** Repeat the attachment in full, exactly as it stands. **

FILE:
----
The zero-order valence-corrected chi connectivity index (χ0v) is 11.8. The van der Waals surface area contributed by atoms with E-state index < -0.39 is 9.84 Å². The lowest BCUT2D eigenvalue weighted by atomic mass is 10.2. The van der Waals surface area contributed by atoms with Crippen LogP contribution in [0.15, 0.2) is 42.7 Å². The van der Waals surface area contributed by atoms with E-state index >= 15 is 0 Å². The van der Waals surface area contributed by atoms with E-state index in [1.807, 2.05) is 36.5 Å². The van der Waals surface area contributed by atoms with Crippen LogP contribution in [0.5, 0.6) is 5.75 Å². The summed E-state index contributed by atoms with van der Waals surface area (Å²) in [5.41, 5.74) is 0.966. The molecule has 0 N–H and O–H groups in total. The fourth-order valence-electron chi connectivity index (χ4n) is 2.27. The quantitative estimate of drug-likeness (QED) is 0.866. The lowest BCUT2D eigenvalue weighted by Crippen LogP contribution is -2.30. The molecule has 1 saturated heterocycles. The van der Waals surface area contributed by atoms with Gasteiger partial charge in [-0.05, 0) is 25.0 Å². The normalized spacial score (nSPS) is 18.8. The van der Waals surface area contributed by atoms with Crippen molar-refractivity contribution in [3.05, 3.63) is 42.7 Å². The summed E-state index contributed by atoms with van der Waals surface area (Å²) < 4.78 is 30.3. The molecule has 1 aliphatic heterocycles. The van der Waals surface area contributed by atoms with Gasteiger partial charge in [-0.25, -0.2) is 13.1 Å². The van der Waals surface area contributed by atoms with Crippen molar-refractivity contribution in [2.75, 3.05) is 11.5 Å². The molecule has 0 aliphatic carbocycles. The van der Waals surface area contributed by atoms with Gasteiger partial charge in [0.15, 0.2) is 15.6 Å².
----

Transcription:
The zero-order valence-corrected chi connectivity index (χ0v) is 11.8. The van der Waals surface area contributed by atoms with E-state index < -0.39 is 9.84 Å². The lowest BCUT2D eigenvalue weighted by atomic mass is 10.2. The van der Waals surface area contributed by atoms with Crippen LogP contribution in [0.15, 0.2) is 42.7 Å². The van der Waals surface area contributed by atoms with E-state index >= 15 is 0 Å². The van der Waals surface area contributed by atoms with E-state index in [1.807, 2.05) is 36.5 Å². The van der Waals surface area contributed by atoms with Crippen LogP contribution in [0.5, 0.6) is 5.75 Å². The summed E-state index contributed by atoms with van der Waals surface area (Å²) in [5.41, 5.74) is 0.966. The molecule has 0 N–H and O–H groups in total. The fourth-order valence-electron chi connectivity index (χ4n) is 2.27. The quantitative estimate of drug-likeness (QED) is 0.866. The lowest BCUT2D eigenvalue weighted by Crippen LogP contribution is -2.30. The molecule has 1 saturated heterocycles. The van der Waals surface area contributed by atoms with Gasteiger partial charge in [-0.05, 0) is 25.0 Å². The normalized spacial score (nSPS) is 18.8. The van der Waals surface area contributed by atoms with Crippen molar-refractivity contribution in [3.05, 3.63) is 42.7 Å². The summed E-state index contributed by atoms with van der Waals surface area (Å²) < 4.78 is 30.3. The molecule has 1 aliphatic heterocycles. The van der Waals surface area contributed by atoms with Gasteiger partial charge in [-0.25, -0.2) is 13.1 Å². The van der Waals surface area contributed by atoms with Crippen molar-refractivity contribution in [2.75, 3.05) is 11.5 Å². The molecule has 0 aliphatic carbocycles. The van der Waals surface area contributed by atoms with Gasteiger partial charge in [0.15, 0.2) is 15.6 Å².